Blog

Resilience

4 February 2018 by Lisa Meloncon

Horizontal side view of a lonely yellow flower growing on dried cracked soil

The topics or inspirations for blog posts are typically something that has come up in conversations with people in the #womeninTC community or that have come up in discussions across higher education. This blog is no different.

One of the greatest benefits of this job is the flexibility it affords., That flexibility plays out in a number of ways such as our day-to-day schedules, topics of research, diversity of classes, and the ability to choose where we put our time. Absolutely, we all have documents that guide our work lives to an extent i.e., workload policies, annual reviews, and reappointment, tenure and promotion guidelines. The ongoing challenge is figuring out how to make the decisions to make that flexibility work in the most beneficial way for you in both career and life.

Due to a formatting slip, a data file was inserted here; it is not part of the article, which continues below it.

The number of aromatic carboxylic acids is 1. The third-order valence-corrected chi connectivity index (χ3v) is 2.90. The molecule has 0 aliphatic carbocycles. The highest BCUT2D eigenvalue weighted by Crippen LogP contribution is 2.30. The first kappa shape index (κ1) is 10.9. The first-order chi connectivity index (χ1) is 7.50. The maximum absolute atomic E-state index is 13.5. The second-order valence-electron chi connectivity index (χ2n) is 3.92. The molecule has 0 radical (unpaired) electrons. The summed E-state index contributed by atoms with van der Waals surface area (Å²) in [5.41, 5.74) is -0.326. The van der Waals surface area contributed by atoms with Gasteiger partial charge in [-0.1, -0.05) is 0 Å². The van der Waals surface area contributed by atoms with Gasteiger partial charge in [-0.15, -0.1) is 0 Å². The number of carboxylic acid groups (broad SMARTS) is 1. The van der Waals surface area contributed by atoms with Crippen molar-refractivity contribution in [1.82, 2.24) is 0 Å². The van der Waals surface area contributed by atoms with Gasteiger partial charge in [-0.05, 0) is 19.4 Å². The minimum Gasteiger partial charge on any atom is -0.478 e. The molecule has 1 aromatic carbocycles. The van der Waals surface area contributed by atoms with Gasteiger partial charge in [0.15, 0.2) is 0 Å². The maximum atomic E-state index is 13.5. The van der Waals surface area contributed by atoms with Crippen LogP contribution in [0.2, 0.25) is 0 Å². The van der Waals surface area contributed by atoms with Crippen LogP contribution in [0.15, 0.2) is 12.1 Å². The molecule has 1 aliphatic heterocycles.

All this flexibility comes at a cost, however, as we’re challenged to maintain a balance in our life because it’s so easy to use that flexibility to work all the time. I have been a vocal advocate about the need to move away from what I have started to consistently refer to as the cult of overproduction. I have had several tweet threads over the last month or so that laments the pervasive and destructive nature of over work, particularly on graduate students and early career faculty.

  • There is something wrong with a culture that seems to from the early days of graduate school start to program (for lack of a better word) young scholars that the only way to survive is to work all the time.
  • There is something wrong with an institutional culture where people don’t get the irony of announcing how terrible the culture is and we should do something at the same moment they announce of yet another all the projects they need to finish.
  • There is something wrong with an institutional culture where for some reasons our early career faculty feel that they can’t pick and choose their own destiny when in fact they can.